Our friend and comrade François Moreau (known to many as Hébert) passed away on September 3, at the age of 37, after a short struggle with Kaposi's sarcoma, one of the worst AIDS-related illnesses.
François was active in the Quebec Trotskyist movement, in the Fourth International, from 1975 onwards. From 1977, he played a key role in the writing, editing and production of our various publications, Lutte ouvrière, Combat socialiste, Gauche socialiste and La Gauche.
From 1979 he was a member of the central leadership of the section of the Fourth International in the Canadian State, and participated in the leadership and decision-making bodies of the International. He was a member of the International Executive Committee of the Fourth International.
A trained economist and professor at the University of Ottawa, François was a rare being: a professional intellectual devoted body and soul to the building of a revolutionary Marxist workers organization. Aside from his writings for the party, François was the author of three books on the Quebec economy and many contributions to specialized journals and collective works.
At the time of his death, he was working on an even more ambitious project: a concrete analysis, with figures, of unequal exchange in the era of imperialist decay.
Even in his most theoretical writings, François was in no way an impartial university intellectual floating above the fray. His goal was always, as Marx said, "to wither away the flowers that hide humankind's chains, not to deprive humankind of flowers but to make it see that it is in chains."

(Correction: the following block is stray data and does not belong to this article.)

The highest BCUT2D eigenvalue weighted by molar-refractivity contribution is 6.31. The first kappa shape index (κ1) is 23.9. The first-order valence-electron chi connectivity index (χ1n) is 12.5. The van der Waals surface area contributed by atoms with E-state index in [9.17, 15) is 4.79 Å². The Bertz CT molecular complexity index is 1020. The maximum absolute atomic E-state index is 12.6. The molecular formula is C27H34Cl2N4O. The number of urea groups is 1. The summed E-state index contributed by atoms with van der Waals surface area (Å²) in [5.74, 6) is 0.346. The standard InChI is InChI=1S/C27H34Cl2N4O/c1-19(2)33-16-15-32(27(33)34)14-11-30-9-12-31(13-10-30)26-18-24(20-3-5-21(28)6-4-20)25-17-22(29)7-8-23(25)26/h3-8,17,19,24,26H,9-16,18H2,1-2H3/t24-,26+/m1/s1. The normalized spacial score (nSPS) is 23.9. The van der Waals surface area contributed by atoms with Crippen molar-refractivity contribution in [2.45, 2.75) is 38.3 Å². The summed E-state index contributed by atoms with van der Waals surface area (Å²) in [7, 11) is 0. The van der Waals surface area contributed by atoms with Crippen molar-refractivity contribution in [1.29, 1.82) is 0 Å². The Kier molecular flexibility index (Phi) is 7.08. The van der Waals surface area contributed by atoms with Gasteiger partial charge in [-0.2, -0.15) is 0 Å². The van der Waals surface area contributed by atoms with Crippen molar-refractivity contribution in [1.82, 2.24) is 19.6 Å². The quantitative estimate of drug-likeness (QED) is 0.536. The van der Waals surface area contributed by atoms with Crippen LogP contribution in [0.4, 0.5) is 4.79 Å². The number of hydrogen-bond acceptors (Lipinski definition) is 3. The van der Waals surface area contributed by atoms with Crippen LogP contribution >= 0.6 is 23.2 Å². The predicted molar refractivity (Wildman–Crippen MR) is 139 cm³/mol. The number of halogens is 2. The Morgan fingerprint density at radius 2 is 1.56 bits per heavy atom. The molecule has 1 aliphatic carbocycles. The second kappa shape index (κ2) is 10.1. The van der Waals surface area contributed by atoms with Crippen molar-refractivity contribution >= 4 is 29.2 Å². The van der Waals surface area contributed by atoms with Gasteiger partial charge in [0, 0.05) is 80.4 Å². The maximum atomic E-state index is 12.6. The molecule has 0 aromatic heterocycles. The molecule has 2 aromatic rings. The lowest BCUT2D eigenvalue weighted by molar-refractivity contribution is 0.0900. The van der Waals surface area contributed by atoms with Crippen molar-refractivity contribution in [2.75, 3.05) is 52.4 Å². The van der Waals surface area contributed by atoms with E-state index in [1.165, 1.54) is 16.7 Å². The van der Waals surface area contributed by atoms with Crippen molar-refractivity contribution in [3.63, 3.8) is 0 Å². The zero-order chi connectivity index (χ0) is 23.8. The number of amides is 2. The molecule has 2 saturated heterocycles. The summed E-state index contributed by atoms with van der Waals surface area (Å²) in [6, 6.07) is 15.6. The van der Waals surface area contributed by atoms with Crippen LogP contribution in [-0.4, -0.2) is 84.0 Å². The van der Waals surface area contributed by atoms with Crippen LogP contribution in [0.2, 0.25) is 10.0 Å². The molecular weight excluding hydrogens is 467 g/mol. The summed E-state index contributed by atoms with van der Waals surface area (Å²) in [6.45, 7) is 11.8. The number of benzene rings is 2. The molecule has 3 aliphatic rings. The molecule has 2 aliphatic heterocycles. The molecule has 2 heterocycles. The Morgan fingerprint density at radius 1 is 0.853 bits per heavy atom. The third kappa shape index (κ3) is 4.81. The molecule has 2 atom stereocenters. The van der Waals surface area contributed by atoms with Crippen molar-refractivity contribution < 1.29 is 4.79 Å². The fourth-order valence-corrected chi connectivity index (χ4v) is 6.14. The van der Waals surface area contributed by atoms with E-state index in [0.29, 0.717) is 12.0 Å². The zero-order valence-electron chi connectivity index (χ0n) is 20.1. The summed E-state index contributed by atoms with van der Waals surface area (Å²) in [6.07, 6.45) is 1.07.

François played an invaluable role in the formulation of the line and political intervention of the section of the Fourth International in the Canadian State, Gauche socialiste/Socialist Challenge. Those that were active with him know just how untiring he was in the concrete struggle.
But he took greatest pleasure in his unflagging work of political and economic study with his comrades. François took all the time in the world to work with his union comrades on the concrete analysis of their local, of the employer's policies and of the approach of the union leadership.
For his youth comrades, François not only did presentations on the history and traditions of the revolutionary workers' movement, he also worked out a complete understanding of the exclusion of contemporary youth from both the labour market and the educational system.
He also calculated child care needs precisely and criticized government, employer and union policies in the area of equality—doing everything he could to make sure that women comrades could take their rightful place in the revolutionary Marxist organization.
This past summer, François didn't want people talking about his illness, not because he was ashamed, far from it, but because he feared that it would demoralize his comrades. He was very aware of the fact that the working class and social movements are going through a very difficult period of defensive struggles and defeats. But François was wrong to worry about his comrades. He has left us the wealth of his writings; but above all he has left us the example of his life—an inspiring alternative to the careerist individualism that has claimed so many of his generation.
Copyright South Branch Publishing. All